How can this program be improved?
Perhaps more organization and specific schedules from the USAC office—when we arrived we had no idea where to go for events and didn’t understand that USAC was separated from other foreigners and the host students.
Yes, I recommend this program
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Pau 2016

USAC Pau was an incredible experience. I had the oppoturnity to study abroad twice once with Kent State University in Florence, Italy and with USAC in Pau, France. I felt that I had a better experience in Florence because of the housing location in the center of Florence. The only downside to USAC Pau is that the dorms are located farther from the city center. Public transit is a great option but not necessarily reliable as the French workers often strike leaving the busses not in operation. The staff is wonderful and the location is fantastic. If you are able to travel on the weekends, you have many options! Bordeaux, Bayonne, Biarritz, Lourdes, Barcelona, Toulouse, Lyons, Paris you name it!! The food is wonderful as well! Try foie gras (a local speciality) and the local wine Jurançon. Excellent trip and would absolutely recommend!

How can this program be improved?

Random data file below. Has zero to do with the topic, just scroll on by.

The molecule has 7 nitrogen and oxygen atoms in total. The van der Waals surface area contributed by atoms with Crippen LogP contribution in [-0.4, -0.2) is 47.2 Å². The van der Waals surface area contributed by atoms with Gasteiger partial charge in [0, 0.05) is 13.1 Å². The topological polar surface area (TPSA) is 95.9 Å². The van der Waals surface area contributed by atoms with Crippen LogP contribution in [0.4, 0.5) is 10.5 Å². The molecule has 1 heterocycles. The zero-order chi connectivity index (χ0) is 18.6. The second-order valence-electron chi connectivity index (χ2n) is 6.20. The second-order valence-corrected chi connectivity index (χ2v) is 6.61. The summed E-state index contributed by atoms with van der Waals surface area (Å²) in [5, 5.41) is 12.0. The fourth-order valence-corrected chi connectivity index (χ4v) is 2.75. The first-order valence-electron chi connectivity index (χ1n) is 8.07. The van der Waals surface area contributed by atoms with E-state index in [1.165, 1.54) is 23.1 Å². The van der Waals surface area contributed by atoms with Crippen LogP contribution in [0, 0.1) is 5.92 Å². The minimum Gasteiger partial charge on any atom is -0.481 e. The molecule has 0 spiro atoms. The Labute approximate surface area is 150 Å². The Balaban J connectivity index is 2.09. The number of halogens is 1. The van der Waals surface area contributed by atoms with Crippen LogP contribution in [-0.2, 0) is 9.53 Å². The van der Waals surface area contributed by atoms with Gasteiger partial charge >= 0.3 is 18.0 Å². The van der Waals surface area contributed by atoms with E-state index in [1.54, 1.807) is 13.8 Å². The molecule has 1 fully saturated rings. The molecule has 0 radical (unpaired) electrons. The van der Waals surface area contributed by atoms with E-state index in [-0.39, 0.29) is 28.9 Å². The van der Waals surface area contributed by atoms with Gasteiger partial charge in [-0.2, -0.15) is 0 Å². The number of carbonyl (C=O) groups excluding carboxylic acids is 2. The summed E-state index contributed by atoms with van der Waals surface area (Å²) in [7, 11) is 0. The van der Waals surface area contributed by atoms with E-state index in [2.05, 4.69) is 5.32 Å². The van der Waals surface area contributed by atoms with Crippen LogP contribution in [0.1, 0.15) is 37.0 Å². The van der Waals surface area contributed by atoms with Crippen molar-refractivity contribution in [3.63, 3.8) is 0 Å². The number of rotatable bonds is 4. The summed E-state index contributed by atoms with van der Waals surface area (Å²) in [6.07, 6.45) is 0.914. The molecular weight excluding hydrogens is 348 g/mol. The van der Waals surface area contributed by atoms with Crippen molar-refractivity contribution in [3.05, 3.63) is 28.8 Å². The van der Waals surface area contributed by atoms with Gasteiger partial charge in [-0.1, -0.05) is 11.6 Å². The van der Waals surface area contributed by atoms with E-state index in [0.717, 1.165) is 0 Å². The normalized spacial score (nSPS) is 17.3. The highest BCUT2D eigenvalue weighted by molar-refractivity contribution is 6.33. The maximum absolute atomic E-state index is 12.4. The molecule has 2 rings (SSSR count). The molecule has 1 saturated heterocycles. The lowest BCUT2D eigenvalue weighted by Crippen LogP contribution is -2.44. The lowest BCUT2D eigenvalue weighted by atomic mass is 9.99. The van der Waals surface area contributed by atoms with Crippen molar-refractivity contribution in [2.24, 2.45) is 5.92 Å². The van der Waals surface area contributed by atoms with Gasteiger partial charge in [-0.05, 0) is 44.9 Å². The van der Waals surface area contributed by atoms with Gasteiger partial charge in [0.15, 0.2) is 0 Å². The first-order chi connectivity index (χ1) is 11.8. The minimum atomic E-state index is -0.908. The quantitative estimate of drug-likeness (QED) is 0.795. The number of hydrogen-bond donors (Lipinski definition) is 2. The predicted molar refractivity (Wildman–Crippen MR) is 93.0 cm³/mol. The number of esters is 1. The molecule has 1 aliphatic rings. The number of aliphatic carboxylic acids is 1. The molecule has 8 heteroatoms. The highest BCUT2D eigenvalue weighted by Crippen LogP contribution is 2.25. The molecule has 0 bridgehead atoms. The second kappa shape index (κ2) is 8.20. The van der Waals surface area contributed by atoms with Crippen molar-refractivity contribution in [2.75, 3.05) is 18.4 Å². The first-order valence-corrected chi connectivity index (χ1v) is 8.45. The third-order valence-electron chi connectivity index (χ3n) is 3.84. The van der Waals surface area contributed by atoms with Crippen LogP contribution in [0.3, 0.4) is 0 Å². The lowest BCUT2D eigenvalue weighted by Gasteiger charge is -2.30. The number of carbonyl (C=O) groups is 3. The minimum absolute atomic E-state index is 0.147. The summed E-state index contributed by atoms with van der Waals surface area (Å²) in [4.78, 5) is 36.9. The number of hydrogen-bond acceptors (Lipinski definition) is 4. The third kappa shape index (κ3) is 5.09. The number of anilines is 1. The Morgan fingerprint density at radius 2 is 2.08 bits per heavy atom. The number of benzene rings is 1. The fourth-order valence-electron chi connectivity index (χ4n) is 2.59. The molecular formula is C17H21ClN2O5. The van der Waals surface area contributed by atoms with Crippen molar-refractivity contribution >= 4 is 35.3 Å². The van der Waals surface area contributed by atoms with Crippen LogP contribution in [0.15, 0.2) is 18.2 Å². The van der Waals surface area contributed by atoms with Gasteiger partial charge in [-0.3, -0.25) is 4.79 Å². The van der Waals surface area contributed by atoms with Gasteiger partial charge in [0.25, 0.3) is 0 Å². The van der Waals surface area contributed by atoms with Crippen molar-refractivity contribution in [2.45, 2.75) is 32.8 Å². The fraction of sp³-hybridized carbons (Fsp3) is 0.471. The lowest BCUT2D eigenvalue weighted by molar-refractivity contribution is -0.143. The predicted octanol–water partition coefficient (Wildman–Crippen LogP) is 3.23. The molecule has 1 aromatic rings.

It would be wonderful if housing was downtown.
Yes, I recommend this program
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Best Semester of College

The town of Pau is a quaint yet modern. The French streets and centre-ville are quintessentially French and this town turned out to be the perfect place to study abroad. It is easy to travel in the surrounding area to make for a weekend adventure but having Pau as a home base facilitates being in school throughout the week and being successful in class, including consistent attendance. My program through USAC as well as a course I was taking, accommodated dates and times as well as activities and guides for weekend visits to other towns and regions. Personally, my whole undergraduate career was leading up to my study abroad experience, and I was thinking ahead of time what it would be like once I returned home and how I could use the experience abroad to affect my life after I returned home, in work and school and my general outlook on life. Study abroad affected all of these aspects in a positive way.